Take a family vacay to Flavortown

Dad’s Kitchen

8928 Sunset Ave.
Fair Oaks, CA 95628

(916) 241-9365

Almost everything one needs to know about Dad’s Kitchen can be gleaned from its name and the signed poster of Guy Fieri right next to the front entrance. In other words, it’s a dining establishment that serves what you might eat at home if Fieri was your dad—but with more traditional American fare, and less random cultural mash-ups and catchy hyperbolic names (such as Guy-talian Nachos and Awesome Pretzel Chicken Tenders).

During brunch on a recent weekend, for example, one middle-aged couple took their seats, looked over the menu, and then left because they couldn’t find a salad (note: There are salads to be found on the lunch and dinner menus). Even so, the restaurant’s personality is almost the opposite of Fieri’s: It’s located on one end of a low-key strip mall in Fair Oaks and features a friendly, laid-back staff and a comfortable patio.

The offshoot of Dad’s Sandwich Shop, Dad Kitchen’s opened this location, its second, in December 2013. SN&R reviewed the original Freeport Boulevard location several years ago (see “Father dearest” by Kate Washington; SN&R Dish; June 26, 2008), but the eatery has since become famous for being featured on Fieri’s Diners, Drive-Ins and Dives show (a.k.a. “Triple D” to fans) in 2011. Here at its new location, Dad’s boasts a slightly retooled menu, highlighting dishes featured on the show with a Food Network logo next to several items.

On our first visit, my dining companion and I tried the Dad’s Burger (lettuce, red onion, tomato, Aleppo chili aioli, and a beef patty encrusted with blue cheese and bacon) that Fieri famously chomped in a Triple D episode. It was one of the best burgers I’ve eaten in Sacramento. The bun was firm and chewy, the burger tasted sweet (from the bacon) and salty (from the blue cheese), and the sauce gave it a little kick. For those looking for a one-way ticket to Flavortown, a side of Dad’s Specialty Fries with more blue cheese and habanero sauce adds extra richness and punch.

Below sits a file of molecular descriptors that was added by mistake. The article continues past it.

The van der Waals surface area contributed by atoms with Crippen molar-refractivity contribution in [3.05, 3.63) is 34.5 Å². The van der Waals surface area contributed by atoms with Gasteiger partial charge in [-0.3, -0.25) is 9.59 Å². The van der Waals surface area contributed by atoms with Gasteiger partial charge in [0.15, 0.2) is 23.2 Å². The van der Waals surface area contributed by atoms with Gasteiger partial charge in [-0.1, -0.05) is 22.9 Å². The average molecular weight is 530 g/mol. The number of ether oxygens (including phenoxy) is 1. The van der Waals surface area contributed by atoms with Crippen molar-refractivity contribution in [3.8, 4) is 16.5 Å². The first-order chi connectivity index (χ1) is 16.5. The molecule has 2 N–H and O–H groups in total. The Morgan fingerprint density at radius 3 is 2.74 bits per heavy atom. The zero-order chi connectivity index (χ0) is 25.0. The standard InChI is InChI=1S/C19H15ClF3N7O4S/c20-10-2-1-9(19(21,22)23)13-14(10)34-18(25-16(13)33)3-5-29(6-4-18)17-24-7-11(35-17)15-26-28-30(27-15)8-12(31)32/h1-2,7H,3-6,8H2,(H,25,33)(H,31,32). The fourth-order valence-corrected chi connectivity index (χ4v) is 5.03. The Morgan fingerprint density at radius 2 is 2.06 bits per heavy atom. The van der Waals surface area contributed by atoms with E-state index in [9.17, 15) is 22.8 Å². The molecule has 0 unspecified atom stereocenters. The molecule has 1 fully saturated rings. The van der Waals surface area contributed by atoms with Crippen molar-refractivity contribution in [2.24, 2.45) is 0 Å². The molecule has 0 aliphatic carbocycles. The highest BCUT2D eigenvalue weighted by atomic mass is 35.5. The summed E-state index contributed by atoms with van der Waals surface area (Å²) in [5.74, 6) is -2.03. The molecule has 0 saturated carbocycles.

Next, we tried another item featured on Triple D: the Hot Blonde. It’s like a subtle, healthier version of a club sandwich, with organic chicken, avocado, spinach, cucumber, roasted onion and Swiss cheese—all set between sourdough bread and grilled on a panini press. It boasts a crunchy texture from all the veggies, a light boost of piquant flavor from a “pepper plant sauce,” and won’t leave you feeling overly stuffed after eating it.

Brunch at Dad’s might be a pretty good hangover cure. We tasted both the Hacienda Hottie breakfast sandwich (fried eggs, bacon, cheese, jalapeño on sourdough), and the chicken-fried steak and eggs plate. Despite its name, the Hottie wasn’t too hot. In fact, it needed extra salt and a little bit more hot sauce for my palate. It came with something called a “breakfast tater,” which can best be described as a mashed-potato croquette. It was texturally marvelous, a huge step up from standard hash browns.

During later visits, we ate our way through a few dinner options: a pork chop plate, a steak and a taco salad. All were solid, but the pork chop plate was probably the best of the three. The highlight was the balance between the salty pork and the apple chutney. If there was a place to nitpick, it’d probably be that the chop was a little bit on the dry side, but that’s hard to get right—especially with such a big portion of meat. I’d also definitely recommend the salad: nicely layered and textured with carnitas, black beans, bell peppers, onion, tomato, romaine lettuce and chipotle-ranch dressing.

The cooking here is consistent and at times technically terrific. There are plenty of brews on tap for beer nerds to quaff. It’s a comfortable place to get comfortable with American food plus a good beer or two.